The US dollar bond markets were sizzling with issuance activity again in 2014 as companies capitalised on low interest rates to refinance debt, buy back stock or embark on M&A. Morgan Stanley responded to opportunities faster than its rivals and led many market-defining transactions, making it IFR’s US Dollar Bond House of the Year.
Morgan Stanley showed an uncanny knack in 2014 to come up with unique solutions that allowed it to lure key mandates away from its US rivals with larger balance sheets.
According to Thomson Reuters league tables for all US dollar international bonds, the bank was placed sixth having led 408 deals for a market share of 6.4% during the review period.
The tally included mandates on a broad swathe of trades, ranging from debt IPOs in high-grade markets to landmark deals for credits with split ratings, to a dominant position in complex financings in the high-yield market – all this mixed with unique financings that were testament to the bank’s structuring ability.
“We were consistently delivering customised and differentiated solutions to a variety of clients across ratings, regions, industries and financing needs,” said Leo Civitillo, global co-head of fixed income capital markets at Morgan Stanley.*
“We optimised execution by leveraging on our differentiated institutional, middle markets and retail distribution capabilities.”
A jumbo US$9.2bn financing package to back Tyson Foods’ bid for Hillshire Brands was a great example of how the bank differentiated itself with innovative solutions. The financing was bolstered by an US$8.2bn bridge financing and a US$1bn revolver backstop that swayed the balance in favour of the company in a competitive bidding situation.
Eventually, the bridge was taken out in the form of a clever equity financing that comprised a sale of common stock and a concurrent tangible equity unit issue that met many of the company’s objectives, including minimal dilution. A highly successful US dollar bond offering and a US$2.5bn term loan capped the financing package.
Another original solution that exemplified the bank’s ability to respond to opportunities quickly was its role in pioneering the “Formosa bond” market.
Besides leading a trade for itself in August that opened up the unique market, Morgan Stanley in September helped Verizon Communications become the first company outside the financial sector to sell a US dollar Formosa bond in Taiwan since regulators allowed insurers to buy more foreign-issued bonds in April.
Another impressive transformative trade led by Morgan Stanley came from Synchrony Financial, the consumer credit card business spun off by General Electric. The debut deal received US$17.4bn of orders for US$3.6bn of bonds.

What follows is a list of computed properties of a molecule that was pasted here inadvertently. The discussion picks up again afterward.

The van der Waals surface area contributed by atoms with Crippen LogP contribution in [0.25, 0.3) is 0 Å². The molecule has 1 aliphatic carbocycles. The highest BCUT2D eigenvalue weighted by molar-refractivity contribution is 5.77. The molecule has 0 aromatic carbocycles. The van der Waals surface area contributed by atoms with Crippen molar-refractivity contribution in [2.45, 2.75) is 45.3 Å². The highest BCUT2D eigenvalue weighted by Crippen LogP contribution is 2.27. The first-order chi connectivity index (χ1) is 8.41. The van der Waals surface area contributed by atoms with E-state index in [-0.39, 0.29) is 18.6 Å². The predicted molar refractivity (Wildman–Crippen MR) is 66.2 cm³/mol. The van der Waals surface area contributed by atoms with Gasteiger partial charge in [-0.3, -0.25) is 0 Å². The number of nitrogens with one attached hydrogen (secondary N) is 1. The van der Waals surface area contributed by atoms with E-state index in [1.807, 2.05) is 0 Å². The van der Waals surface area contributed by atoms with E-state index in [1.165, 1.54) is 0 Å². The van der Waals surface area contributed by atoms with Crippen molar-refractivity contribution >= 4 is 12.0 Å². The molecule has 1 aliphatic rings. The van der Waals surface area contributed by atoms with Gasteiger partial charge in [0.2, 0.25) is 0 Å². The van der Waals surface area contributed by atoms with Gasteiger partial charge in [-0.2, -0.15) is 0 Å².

The four-part offering of three, five, seven and 10-year notes was increased from an initial US$3bn, while pricing was tightened in as much as 15bp–20bp across the tranches from initial price thoughts, as investors jumped at the opportunity to add a new FIG name to their portfolios. The US$3.6bn in proceeds helped Synchrony develop its new capital structure, after GE spun off 15% of the retail credit card business in a US$2.8bn IPO.
Morgan Stanley also acted as one of the bookrunners on a US$5.5bn five-part trade for Triple A rated ExxonMobil, which had not been to the bond markets since 1993. The deal comprised three-year and five-year fixed and floating-rate notes, along with a 10-year fixed bond. The spread levels on the three-year and five-year bonds were then among the tightest ever for a benchmark corporate.
The bank also led the charge on some of the most complex acquisition financings in the US high-yield bond space. It was lead-left on six of the largest 25 high-yield event financings of 2014 and was a bookrunner on 16 of them – more than any other bank.
It was involved in trades such as the US$1.25bn two-tranche debut bond issue to finance the 56.56% purchase by CEL of Trinidad company Methanol Holdings and also Dynegy’s US$5.1bn deal – the largest domestic US dollar bond offering of the year. These trades were led during volatile markets but slick execution ensured that the issuers got bonds at levels that impressed.
Calpine was another previously bankrupt power company to turn to Morgan Stanley for help, pricing a US$2.85bn issue in July – its first unsecured bond offering since emerging from bankruptcy in 2008.
The bank’s expertise in devising new solutions was also evident in Latin America, where it acted as sole global co-ordinator for Pemex, which in June launched a mammoth US$41.3bn consent solicitation exercise, the largest ever executed. It also led trades for YPF, including a US$1bn 10-year deal that was the largest corporate debt offering out of Argentina in at least a decade.
* Leo Civitillo’s title corrected to global co-head of fixed income capital markets at Morgan Stanley
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